Ex-students call for justice after sex offender avoids jail
FORMER Dominic College students have called on the Crown to appeal the fully-suspended jail sentence handed to an obese paedophile teacher considered too sick to face justice.
The group has even offered to raise up to $40,000 for a specialised medical aircraft to extradite Peter John O'Neill from Canberra, where he now resides, back to Hobart.
On Wednesday, the former Dominic College, Burnie High School and St Virgil's College teacher was sentenced via telephone to a five-year suspended term after extradition plans fell flat due to enormous costs and the impacts of COVID-19 restrictions.
"Why has he been given a suspended sentence? A sentence that lets him live in comfort in Canberra?" one former student, who can't be named for legal reasons, said.
"The community wants people like O'Neill in jail. The cost of his crimes has been huge. Our suffering, the harm to our mental health, is immeasurable.
"It would cost (up to) $40,000 to transport the obese abuser to Tasmania. We, his victims, are willing to raise that transport cost so this man has to face us and then serve his just punishment.
"The DPP (Director of Public Prosecutions) must appeal against this sentence, which gives no resolution to the victims of this evil man's crimes."
Another former student took to Facebook to encourage other alumni to pressure the state government over its "failure to bring this paedophile to Tasmania".
"So he's gotten away with abusing kids and ruining their lives. Piece of s***. Can they appeal?" another woman said.
"The system is so broke (sic) due to politics and money. If you are worthy of prison you should serve time no matter the cost to society. In this case it is in the public's interest to spend the extra $ to incarcerate this evil man," another man said.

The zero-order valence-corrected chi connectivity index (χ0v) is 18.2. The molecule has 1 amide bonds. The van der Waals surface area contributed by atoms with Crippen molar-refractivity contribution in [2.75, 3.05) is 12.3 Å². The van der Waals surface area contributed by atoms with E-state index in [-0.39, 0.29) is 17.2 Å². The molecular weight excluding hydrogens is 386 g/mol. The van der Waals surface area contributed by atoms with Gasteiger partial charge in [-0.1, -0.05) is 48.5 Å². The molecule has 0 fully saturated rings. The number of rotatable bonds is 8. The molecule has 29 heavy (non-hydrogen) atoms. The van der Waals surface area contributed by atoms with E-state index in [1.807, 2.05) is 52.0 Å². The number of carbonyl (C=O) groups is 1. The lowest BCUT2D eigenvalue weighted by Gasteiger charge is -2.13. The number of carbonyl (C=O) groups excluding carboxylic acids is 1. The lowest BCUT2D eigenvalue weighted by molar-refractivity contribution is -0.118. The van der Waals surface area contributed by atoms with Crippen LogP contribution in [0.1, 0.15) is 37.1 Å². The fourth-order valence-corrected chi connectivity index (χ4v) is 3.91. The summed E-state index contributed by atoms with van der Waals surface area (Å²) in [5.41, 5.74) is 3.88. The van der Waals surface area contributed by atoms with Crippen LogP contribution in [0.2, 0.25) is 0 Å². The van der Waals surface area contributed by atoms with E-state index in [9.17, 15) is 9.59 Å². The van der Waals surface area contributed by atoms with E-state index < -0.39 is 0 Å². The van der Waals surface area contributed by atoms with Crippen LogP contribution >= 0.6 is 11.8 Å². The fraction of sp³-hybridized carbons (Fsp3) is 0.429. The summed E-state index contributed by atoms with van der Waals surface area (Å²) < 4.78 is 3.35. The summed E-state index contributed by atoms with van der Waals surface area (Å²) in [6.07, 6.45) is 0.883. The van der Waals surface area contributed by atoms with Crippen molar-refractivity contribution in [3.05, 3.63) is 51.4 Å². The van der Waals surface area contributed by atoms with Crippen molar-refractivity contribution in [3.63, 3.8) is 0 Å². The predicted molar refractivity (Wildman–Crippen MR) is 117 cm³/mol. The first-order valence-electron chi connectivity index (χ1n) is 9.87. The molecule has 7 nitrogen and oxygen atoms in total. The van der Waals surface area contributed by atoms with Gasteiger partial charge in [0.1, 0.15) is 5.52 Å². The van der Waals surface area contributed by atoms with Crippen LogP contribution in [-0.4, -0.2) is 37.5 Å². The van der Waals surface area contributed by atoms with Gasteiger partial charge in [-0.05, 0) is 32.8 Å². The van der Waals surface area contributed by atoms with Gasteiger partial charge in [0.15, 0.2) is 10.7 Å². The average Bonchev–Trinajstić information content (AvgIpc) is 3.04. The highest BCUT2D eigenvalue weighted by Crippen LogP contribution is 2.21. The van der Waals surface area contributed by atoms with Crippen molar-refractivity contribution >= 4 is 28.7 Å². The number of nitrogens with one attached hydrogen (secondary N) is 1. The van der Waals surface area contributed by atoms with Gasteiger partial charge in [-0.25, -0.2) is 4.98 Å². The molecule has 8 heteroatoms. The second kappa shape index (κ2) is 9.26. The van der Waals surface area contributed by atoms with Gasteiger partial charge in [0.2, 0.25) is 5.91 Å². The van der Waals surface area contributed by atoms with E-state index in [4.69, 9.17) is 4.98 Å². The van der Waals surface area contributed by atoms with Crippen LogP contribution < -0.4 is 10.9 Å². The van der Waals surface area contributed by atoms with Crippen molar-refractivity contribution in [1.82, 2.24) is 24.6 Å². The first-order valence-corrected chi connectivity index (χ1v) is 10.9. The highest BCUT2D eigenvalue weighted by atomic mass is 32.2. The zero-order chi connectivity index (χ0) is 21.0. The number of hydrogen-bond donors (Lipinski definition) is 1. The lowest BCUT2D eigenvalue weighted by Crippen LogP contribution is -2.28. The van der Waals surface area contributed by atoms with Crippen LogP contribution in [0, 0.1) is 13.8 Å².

Rachel Grguervic, who left Dominic in 1989, said she was disgusted to hear O'Neill - who she said emotionally abused her at school - wouldn't be jailed.
"It's a crock because there's just no reason why he isn't getting put into a prison," she said.
While sentencing on Wednesday, Chief Justice Alan Blow noted one of O'Neill's victims had died, one had attempted suicide and had been admitted to psychiatric hospitals more than 50 times, one had been to prison, and most of them had required professional psychological help.
But he said the 140kg abuser was too sick to travel to Tasmania given his range of medical conditions including spinal stenosis.
"Although I cannot impose the punishment that Mr O'Neill deserves, it is worth observing that because of his immobility, his incontinence, his pain problems and his other medical symptoms, his life now is probably far more miserable than the lives of most prisoners," the judge said.
O'Neill had pleaded guilty to six counts of indecent assault and one count of penetrative sexual abuse of a young person relating to six children during the 1980s.
Criminal appeals must be lodged within 14 days of sentencing.
Attorney-General Elise Archer said she acknowledged the "immense courage" of survivors in coming forward to seek justice, but that it was not appropriate for her to intervene - noting the decision-making independence of the DPP.
The DPP was also contacted for comment.
Originally published as 'It's a crock': Ex-students call for justice after paedophile avoids jail